In addition several publications advanced the idea that Witchcraft and especially Wicca, as the religious expression was coming to be called, was something one could join simply through self-identification. As early as 1974 Raymond Buckland had invented a system of Wicca using Saxon mythic forms and published the basic material as The Tree: The Complete Book of Saxon Witchcraft. Its most notable element was that students could ‘join’ the tradition by performing a self-initiation ritual, without the need to be interviewed, vetted and approved by a coven’s leadership. In 1978 early Witchcraft voice Doreen Valiente offered the same opportunity in her Liber Umbrarum, tucked into the back of her book Witchcraft for Tomorrow. This notion of self-initiation was met with a range of responses from grudging acceptance to outright rejection by the traditional community, but the cauldron of change was already bubbling.

The Church of All Worlds was a quasi-Pagan philosophical and occult-interest group in the late 60s that grew from the ideas in Robert Heinlein’s 1961 novel Stranger in a Strange Land. In the hands of Tim (Latter Otter, now Oberon) Zell the Church became an early expression of a free-form Hippy Paganism, centered on the idea of ‘Gaia’ – the Earth as a living, conscious Goddess. Many members identified as Witches (following Morning Glory Zell’s example) and the four-quartered circle of Neopagan Witchcraft was accepted as ‘traditional’ form. The CAW’s influential magazine The Green Egg was probably the single most important voice and forum for the developing ‘Neopagan movement’ – Zell probably coined the usage Neopagan in its current meaning.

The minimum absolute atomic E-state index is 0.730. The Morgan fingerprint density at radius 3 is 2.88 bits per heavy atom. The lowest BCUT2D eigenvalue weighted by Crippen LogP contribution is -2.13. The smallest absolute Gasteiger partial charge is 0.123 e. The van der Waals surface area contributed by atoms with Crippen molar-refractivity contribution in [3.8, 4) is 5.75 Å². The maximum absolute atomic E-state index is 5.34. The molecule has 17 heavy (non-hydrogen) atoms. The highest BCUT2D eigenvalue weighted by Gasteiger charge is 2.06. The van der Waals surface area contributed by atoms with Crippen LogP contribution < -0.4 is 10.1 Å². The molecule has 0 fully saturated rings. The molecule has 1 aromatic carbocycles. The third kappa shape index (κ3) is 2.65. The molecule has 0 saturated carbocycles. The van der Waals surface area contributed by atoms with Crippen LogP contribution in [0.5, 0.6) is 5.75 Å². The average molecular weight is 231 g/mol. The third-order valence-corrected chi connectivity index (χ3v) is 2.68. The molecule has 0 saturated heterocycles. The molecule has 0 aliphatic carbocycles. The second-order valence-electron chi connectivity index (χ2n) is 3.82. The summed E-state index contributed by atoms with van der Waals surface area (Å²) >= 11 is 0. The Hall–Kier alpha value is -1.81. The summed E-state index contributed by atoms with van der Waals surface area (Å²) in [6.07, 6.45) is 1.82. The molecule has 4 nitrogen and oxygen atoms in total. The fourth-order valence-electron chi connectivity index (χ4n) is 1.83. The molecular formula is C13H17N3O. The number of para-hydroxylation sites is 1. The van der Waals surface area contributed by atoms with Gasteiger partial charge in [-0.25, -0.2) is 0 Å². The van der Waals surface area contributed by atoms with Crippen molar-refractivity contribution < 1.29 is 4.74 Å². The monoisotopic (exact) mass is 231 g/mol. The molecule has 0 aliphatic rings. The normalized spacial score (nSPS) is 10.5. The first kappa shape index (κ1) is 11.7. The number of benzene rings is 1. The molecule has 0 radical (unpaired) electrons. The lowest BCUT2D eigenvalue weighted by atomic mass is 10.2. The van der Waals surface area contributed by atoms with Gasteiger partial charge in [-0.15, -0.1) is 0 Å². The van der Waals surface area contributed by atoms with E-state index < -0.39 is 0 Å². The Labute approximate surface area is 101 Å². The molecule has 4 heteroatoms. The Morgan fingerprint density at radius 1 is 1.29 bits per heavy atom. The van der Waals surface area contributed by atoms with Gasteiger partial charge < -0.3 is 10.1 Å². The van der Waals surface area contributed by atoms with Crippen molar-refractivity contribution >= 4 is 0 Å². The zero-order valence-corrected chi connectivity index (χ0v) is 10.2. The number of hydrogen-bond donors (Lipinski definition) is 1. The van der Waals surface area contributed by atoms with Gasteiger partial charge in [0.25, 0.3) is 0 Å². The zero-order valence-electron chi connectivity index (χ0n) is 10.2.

A Moment of Change
In 1977 organizers out of Chicago, the Midwest Pagan Council, created the PanPagan festival, open to anyone who found their way to the place. I began to attend in 1979, and in 1980 more than 500 people attended the fest, including almost everyone who was anyone in the witchcraft and Pagan scene at that time, and many who would become well-known later. For the first time in who-knows-how-long 500 Pagans and Witches danced the circle under the moon. This event inspired the creation of the Pagan Spirit Gathering, the Starwood Festival, the Elf-Lore Gatherings in Bloomington, and inspired Boston’s Rites of Spring to move to the woods.

Just as important as this kindling of organizing, were the various moments when the various Secret Witchcraft Traditions of the 1970s met up with each other over a fire and a bottle. Many a moment of awkward silence (“er… I don’t actually talk about that…”) gave way to an exchange of ideas that both cross-fertilized the practice and myth of various systems and also pulled away the (usually phony) veil of Ancient Secrets that was so customary in the early days. In many ways the festival ‘movement’ put an end to (or a big dent in) the ability of a teacher to pretend to having secret witchcraft teachings passed down from wherever. We’ll discuss the 80s and beyond in our next segment.

At the beginning of the 1980s, the word ‘witch’ was being earnestly fought for by the Neopagan Goddess and God worshipping sects descended from Gardner’s experiments, and their imitators and competitors. Efforts were made to encourage dictionaries to adjust their definitions, and ‘Witches’ made an effort to place themselves as a religious minority in the US. The question of the ownership and meaning of that old word remains disputed, however. In the years since the early 80s the word has been used by a number of occult and Pagan systems.